Conversations about Eleanor Marx: Kamila Shamsie
Kamila Shamsie (@kamilashamsie) is a novelist: Burnt Shadows (2009) and A God in Every Stone (2014) are her most recent books. She was one of Granta’s Best of Young Novelists in 2013.
When did you first become aware of Eleanor Marx? Did you have some sense of her in Pakistan or America?
KS: No, I was unfamiliar with her before reading Rachel Holmes’s biography.
What, in particular, interests you about her?
KS: I was looking at the suffragette movement and getting disturbed by the fact that quite a lot of women who were involved in suffragette activity, and were very brave, were also terrible when it came to internationalism. Someone like Mrs Pankhurst, who we think of as the matriarch of the suffragette movement, was very gung-ho about war and empire once the First World War started. There was this real failure to connect the struggles of women for their rights with the struggles of people from other countries for their rights. I find it incredibly disturbing to have to encounter this – which of course you see in contemporary form with people who are very good on feminism in their own country, but then have an inability to see beyond the borders of where they live. One of the things that really appeals to me in Eleanor Marx is that ability to see how all these things are interconnected. If you’re a feminist, it’s not just about, “I am a woman and therefore I believe this”, you’re fighting against structural injustice, and you must fight against it wherever you see it, whether it’s in class terms, in gender terms or in the relation of countries to one another.
In your interview with Rachel Holmes in Guernica you talk about this. How that toxic strain in the women’s movement goes from its origins right up to the present, when, today, feminism is used as a means of supporting war in places like Iraq and Afghanistan.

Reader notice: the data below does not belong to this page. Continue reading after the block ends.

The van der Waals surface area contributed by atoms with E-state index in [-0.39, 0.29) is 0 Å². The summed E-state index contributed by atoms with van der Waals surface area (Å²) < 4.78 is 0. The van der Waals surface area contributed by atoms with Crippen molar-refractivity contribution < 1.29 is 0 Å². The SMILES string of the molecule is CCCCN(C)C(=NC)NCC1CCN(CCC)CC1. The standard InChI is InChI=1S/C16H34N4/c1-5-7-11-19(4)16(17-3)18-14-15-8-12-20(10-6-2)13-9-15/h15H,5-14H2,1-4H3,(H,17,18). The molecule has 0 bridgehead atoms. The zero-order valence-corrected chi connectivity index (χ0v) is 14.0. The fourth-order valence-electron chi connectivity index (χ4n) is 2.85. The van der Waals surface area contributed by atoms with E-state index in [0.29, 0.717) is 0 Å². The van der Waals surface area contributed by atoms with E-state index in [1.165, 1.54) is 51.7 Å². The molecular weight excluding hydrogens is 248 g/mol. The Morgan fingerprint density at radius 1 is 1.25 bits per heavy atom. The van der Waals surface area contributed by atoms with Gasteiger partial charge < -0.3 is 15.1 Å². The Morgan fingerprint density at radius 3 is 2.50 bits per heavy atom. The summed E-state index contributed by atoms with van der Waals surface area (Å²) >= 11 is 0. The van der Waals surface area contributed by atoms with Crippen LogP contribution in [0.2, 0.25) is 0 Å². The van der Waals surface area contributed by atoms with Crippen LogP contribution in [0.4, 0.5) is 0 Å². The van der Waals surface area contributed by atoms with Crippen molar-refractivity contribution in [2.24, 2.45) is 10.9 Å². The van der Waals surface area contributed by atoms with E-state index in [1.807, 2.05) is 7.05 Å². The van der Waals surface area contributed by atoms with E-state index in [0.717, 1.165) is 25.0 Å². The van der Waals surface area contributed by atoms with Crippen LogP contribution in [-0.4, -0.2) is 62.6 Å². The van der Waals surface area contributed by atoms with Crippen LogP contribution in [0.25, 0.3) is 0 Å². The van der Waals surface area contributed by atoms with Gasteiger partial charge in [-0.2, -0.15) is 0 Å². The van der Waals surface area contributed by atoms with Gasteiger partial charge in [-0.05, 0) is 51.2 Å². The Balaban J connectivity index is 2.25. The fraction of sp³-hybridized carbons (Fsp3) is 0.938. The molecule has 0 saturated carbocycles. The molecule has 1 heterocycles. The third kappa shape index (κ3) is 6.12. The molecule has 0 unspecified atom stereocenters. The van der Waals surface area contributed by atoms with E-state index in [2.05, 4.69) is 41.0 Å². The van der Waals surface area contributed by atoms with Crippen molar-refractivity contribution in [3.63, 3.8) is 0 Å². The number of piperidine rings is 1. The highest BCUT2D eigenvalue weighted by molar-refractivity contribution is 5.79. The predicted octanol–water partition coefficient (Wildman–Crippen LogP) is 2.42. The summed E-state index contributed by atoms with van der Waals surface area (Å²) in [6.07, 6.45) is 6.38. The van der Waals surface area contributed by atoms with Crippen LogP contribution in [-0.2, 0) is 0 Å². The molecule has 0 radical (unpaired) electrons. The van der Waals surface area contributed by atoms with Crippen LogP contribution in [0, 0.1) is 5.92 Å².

KS: It comes from a very patronizing attitude and an inability to see that you’re supporting one form of inequality and injustice under the cover of another source of inequality and injustice: it just doesn’t make sense. That’s why figures like Eleanor Marx are important, and a generation later, someone who admired her, Sylvia Pankhurst. These women have proper joined-up thinking. If you’re engaged in fights against injustice, then it has to be in all its different forms and you can’t back one while trying to fight another. It’s a basic idea but it seems to be beyond the comprehension of a great many people.
It’s obviously a real danger in feminism and something that needs to be examined. Is there a part of Eleanor’s story that you find particularly instructive?
KS: For me, as a writer, one of the things that’s very appealing in her is that her deep love of politics was married to a deep love of literature. So often we think of the arts as something separate, or doing something quietly in the corner that no one’s paying attention to, and she was someone for whom Ibsen was central to the way she thought about the question of gender. She was involved in theatrical and literary endeavours and didn’t see that as separate, but understood this is all part of how you talk about the culture of a place. Ideas are disseminated through the form of culture.
She didn’t see this as a lesser form of politics.
KS: Yes, she didn’t see it as a luxury or indulgence. She didn’t think, “When I’ve sorted people’s rights with the Trade Unions, then there’ll be time to sit and read some Ibsen.” There was a way in which she tried to do it all, it was all interwoven for her.